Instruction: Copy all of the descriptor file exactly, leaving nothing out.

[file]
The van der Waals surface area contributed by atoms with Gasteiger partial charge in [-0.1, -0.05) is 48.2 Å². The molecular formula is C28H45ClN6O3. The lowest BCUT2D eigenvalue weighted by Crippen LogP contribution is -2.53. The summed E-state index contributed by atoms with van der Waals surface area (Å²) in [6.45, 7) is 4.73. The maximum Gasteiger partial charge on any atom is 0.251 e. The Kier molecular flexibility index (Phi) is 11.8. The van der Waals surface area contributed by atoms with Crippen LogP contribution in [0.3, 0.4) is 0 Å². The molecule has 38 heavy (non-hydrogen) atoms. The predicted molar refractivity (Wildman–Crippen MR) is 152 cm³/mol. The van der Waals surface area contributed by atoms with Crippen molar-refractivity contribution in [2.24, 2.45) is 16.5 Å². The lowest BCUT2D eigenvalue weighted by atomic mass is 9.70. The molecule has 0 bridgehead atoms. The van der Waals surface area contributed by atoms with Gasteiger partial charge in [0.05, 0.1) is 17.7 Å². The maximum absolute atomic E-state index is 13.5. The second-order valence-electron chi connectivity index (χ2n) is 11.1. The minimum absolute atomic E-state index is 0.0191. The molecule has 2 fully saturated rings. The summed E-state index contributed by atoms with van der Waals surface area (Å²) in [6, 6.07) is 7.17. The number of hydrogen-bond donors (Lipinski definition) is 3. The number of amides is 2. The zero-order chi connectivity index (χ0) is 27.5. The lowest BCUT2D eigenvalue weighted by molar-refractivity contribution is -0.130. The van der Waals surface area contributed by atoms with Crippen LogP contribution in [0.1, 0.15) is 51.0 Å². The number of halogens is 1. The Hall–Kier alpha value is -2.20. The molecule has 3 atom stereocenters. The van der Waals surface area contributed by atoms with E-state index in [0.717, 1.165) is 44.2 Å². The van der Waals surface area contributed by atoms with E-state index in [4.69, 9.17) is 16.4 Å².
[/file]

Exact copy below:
The van der Waals surface area contributed by atoms with Gasteiger partial charge in [-0.1, -0.05) is 48.2 Å². The molecular formula is C28H45ClN6O3. The lowest BCUT2D eigenvalue weighted by Crippen LogP contribution is -2.53. The summed E-state index contributed by atoms with van der Waals surface area (Å²) in [6.45, 7) is 4.73. The maximum Gasteiger partial charge on any atom is 0.251 e. The Kier molecular flexibility index (Phi) is 11.8. The van der Waals surface area contributed by atoms with Crippen LogP contribution in [0.3, 0.4) is 0 Å². The molecule has 38 heavy (non-hydrogen) atoms. The predicted molar refractivity (Wildman–Crippen MR) is 152 cm³/mol. The van der Waals surface area contributed by atoms with Crippen molar-refractivity contribution in [2.24, 2.45) is 16.5 Å². The lowest BCUT2D eigenvalue weighted by atomic mass is 9.70. The molecule has 0 bridgehead atoms. The van der Waals surface area contributed by atoms with Gasteiger partial charge in [0.05, 0.1) is 17.7 Å². The maximum absolute atomic E-state index is 13.5. The second-order valence-electron chi connectivity index (χ2n) is 11.1. The minimum absolute atomic E-state index is 0.0191. The molecule has 2 fully saturated rings. The summed E-state index contributed by atoms with van der Waals surface area (Å²) in [6, 6.07) is 7.17. The number of hydrogen-bond donors (Lipinski definition) is 3. The number of amides is 2. The zero-order chi connectivity index (χ0) is 27.5. The lowest BCUT2D eigenvalue weighted by molar-refractivity contribution is -0.130. The van der Waals surface area contributed by atoms with Crippen LogP contribution in [0.1, 0.15) is 51.0 Å². The number of halogens is 1. The Hall–Kier alpha value is -2.20. The molecule has 3 atom stereocenters. The van der Waals surface area contributed by atoms with E-state index in [0.717, 1.165) is 44.2 Å². The van der Waals surface area contributed by atoms with E-state index in [4.69, 9.17) is 16.4 Å².